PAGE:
class HasSQLID where
    getSQLIDValue a -> ???
-- ??? represents some class that is OK for whatever library we're using to put in a query as a param

As long as we can ensure the implementations backing approach #2 (sum type) and approach #3 (parametrization) can both conform to this typeclass, we’re OK. The difference between doing this implementation seems to be identical. Making the typeclass instances (as in instance HasSQLID WithID vs instance HasSQLID WithNumericID) seem to differ only in where the case happens, whether it’s in getSQLIDValue (in the instance HasSQLID WithID case, since it’s a sum type), or whether it’s done at the type sytem level (you need ~3 different instances of HasSQLID).

Thinking about it a little more though, it turns out we can actually define ProducesSQLID in ~1 instance for WithID idt a though, by using a constraint on the type of idt. As long as we can ensure that idt satisfies ProducesSQLID, we can actually write a generic instance, by just defering to idt’s instance. On the other hand, if we think about the WithID instance a little bit more, we can actually do the same thing, but one step further – we can actually just derive HasSQLID, as long as it’s defined for all of the types it could be (i.e. NumericID and UUID).

So #2 seems like the least-code, least-complex way to do things (despite wanting to go with #3 because it’s got more/cooler type machinery in it), but all this thinking got me thinking about another thing: GADTs! As a solution, it’s kind of a mix between #2 and #3. This is almost the perfect use case for them:

data WithID a where
    UUIDID :: UUID -> a -> WithID a
    IntID  :: Int -> a -> WithID a

I’ve been looking for a chance to use (and finally understand) GADTs for a while (there’s a great lecture/talk on it by Richard Eisenberg on YT), so I’m going to go with this approach, despite the relatively little amount of time I’ve spent talking about it. It’s a terrible way to make the decision but this blog post is long enough and long story short I’ve wanted to see if I coiuld use GADTs naturally somewhere so I gotta move on – if it helps it’s kind of like I picked both #2 and #3 simultaneously.

One more tiny thing – what if I have more metadata coming from the database? Like created_at, or version or updated_at? I’m not going to go into another long spiel but here’s the beginnings of what that might look like:

data WithMetadata a where
    UUIDID   :: UUID -> a -> TaskID UUID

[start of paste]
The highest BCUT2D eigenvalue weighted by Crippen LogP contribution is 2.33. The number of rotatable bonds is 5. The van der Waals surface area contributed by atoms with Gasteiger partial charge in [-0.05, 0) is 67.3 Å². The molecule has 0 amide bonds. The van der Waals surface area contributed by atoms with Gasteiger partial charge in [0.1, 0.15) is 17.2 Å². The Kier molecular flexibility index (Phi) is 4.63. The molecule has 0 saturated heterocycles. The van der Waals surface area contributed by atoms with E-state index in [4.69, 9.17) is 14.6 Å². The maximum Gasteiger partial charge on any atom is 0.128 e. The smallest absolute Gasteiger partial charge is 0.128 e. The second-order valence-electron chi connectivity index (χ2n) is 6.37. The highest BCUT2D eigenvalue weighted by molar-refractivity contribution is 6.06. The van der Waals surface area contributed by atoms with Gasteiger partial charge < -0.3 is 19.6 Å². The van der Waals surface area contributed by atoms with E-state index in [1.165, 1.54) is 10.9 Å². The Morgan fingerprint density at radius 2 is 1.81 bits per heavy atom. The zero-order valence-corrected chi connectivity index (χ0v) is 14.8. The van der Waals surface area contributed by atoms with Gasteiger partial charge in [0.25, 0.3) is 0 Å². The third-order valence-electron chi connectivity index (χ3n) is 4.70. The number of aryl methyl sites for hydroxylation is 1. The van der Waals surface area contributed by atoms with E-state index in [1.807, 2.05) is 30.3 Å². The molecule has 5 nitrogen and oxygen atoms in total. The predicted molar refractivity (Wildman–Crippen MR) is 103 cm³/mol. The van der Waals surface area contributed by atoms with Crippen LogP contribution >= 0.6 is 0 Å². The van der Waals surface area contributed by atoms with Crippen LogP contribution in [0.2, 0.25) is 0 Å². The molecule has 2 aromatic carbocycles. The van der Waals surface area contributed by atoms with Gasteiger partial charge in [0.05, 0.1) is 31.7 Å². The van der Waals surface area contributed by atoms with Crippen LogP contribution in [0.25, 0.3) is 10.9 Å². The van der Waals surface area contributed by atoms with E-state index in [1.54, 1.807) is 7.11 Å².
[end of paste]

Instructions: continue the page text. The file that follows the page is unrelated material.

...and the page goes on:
IntID    :: Int -> a -> TaskID Int
    FullMeta :: FullMeta -> a -> TaskID FullMeta

You can imagine that the FullMeta type is one that consists of another GADT (or just a type full of Maybes to keep it simple), with more metadata specified. Anyway, I’m done thinking about this, my head is starting to hurt (I mean not really, it’s actually fun, but this post is getting terribly long and that’s probably a bad sign for the signal/noise ratio). Let’s move on.

Before I move on, the full version of this code (which excludes FullMeta for simplicity) requires two additional language extensions that should be discussed:

  • GADTs - Needed to use GADTs at all
  • MultiParamTypeClasses - Needed to create the super general typeclass I created for HasSQLID (see the code/commit link below for the full code, it’s pretty different from what’s here)

Note that I also had to go back and update the interfaces we were dealing with to reflect where the WithID class should show up. Here’s an example of what this looked like for persistTask:

persistTask  :: c -> Validated (FullySpecifiedTask state) -> Either TaskStoreError (WithID (FullySpecifiedTask state))

BTW, if I was down with Dependent types in haskell (or at least the current level of support) (💪 🎩), we could get even more specific about the ID that came back from an operation like getTask and ensure it matched the ID that went in (of course this would require dependent typing all the way down to the DB query level). This is one of the places that they would come in handy.

View the commit
View the repo (@ tag supporting-task-ids)

Leaving the ivory tower: making a real TaskStore

Up until now all we’ve really done is write fanciful magic types, typeclasses, and abstractions without implementations. Here’s where the rubber hits the road – we’re going to write a type that is a working TaskStoreComponent (remember, this means one that is a Component and furthermore a TaskStore). Of course we’re going to need an actual way to talk to a database at this point, and while my original plan was to walk through in-memory arrays, hashes, and trees as backing stores for our TaskComponent, I’m going to skip straight to SQLite instead.